They came by different modes of transportation - mule and horse drawn wagon and buggy, as well as cars and trucks. They gathered to celebrate the anniversary of one of the oldest churches still in existence in Georgia.
Union Baptist Church, which was founded in 1809 near Thomson, celebrated its 200th anniversary last Sunday. The historical country church, which recently underwent major expansion for Sunday school classrooms, additional rest rooms, a new dining room and kitchen, is located at 2743 Cedar Rock Road. More than 200 people attended the morning worship service.
A number of the church members were clad in clothing that resembled that worn back in the 1800s. Some of the men wore their overalls, while others dressed in suits. Several of the ladies and young teenage girls put on what would have been their Sunday-best long dresses. Others meanwhile, came in more modern-day style attire.
One of those dressed for the occasion was Elizabeth Richards, a McDuffie County resident and Thomson business owner.
"It was overwhelming," said Mrs. Richards of the church's 200th anniversary. "It helped to glorify our Lord. It was also a tribute, I thought, to Him, the people of the church and the community."
The church was closed for 15 years and didn't reopen until 10 years ago - Mrs. Richards and her husband, Russell - were two of those who helped re-establish the church. It actually closed in December 1983 and didn't reopen until Easter Sunday 1998.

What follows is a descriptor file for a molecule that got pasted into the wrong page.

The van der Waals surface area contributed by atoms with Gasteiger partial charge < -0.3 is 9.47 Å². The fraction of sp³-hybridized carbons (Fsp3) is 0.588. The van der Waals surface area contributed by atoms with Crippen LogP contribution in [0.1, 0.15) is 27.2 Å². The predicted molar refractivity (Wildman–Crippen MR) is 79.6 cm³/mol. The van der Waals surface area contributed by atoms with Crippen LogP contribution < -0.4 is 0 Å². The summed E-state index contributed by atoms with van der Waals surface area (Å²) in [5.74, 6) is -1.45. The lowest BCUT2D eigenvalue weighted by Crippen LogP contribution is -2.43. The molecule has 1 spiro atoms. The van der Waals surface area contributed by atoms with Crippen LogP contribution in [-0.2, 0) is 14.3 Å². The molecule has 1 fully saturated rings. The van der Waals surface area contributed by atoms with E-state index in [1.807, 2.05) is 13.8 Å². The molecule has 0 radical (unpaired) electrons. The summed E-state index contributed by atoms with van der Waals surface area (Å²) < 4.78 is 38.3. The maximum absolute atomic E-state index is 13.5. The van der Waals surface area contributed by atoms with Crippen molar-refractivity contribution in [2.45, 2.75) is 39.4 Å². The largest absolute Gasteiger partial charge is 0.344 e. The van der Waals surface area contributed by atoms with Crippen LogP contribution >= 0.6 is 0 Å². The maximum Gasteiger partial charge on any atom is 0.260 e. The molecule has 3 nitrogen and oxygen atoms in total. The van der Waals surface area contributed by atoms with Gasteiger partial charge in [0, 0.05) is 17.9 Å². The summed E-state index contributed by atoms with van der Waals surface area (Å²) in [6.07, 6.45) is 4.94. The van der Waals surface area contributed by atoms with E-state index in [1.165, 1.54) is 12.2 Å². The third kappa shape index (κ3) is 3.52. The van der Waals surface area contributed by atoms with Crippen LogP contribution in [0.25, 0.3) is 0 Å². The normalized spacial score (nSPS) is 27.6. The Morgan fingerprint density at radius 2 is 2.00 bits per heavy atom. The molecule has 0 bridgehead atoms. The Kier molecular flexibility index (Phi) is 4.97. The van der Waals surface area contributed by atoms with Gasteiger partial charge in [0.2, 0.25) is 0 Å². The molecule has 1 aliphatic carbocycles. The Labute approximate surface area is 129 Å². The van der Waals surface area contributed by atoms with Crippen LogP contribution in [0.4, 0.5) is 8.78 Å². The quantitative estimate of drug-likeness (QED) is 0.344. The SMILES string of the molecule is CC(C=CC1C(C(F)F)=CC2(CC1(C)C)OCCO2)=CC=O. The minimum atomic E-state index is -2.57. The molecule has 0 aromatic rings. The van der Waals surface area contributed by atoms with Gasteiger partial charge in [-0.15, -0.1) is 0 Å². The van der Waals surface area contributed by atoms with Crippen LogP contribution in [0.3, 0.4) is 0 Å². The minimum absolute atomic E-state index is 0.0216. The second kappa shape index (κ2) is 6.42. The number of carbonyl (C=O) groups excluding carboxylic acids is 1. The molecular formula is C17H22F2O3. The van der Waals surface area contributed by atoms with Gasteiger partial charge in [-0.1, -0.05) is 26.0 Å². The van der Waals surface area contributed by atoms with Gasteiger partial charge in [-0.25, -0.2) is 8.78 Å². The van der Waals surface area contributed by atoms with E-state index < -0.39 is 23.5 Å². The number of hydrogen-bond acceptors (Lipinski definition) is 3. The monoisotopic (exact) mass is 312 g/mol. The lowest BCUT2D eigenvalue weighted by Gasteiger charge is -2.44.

Following the worship service, everyone ventured onto the front porch of the historic church for a group photograph before heading to the church's new dining room where they enjoyed a variety of home cooking and delicious desserts.
Those attending the service were welcomed by church Deacon Ray Pinion and Pastor C.E. "Butch" Baston. Prior to the service beginning, the overflowing crowd gathered and sang a few songs. Bridget Taylor sang a solo.
Pastor Baston's sermon was entitled: Home is where the heart is.
"God knows the heart of each person," said Pastor Baston, emphasizing that God wants our whole hearts today.
During his preaching years, Pastor Baston said he had spent much time with terminally-ill people and that when many of them discovered they were dying, life as they once knew it suddenly changed. Many are drawn closer to God in those last days.
Pastor Baston said it's important that people know that they don't have to wait to establish a personal relationship with God.
"We've got a lifetime to serve Him," said Pastor Baston. "Your destination is determined by your heart."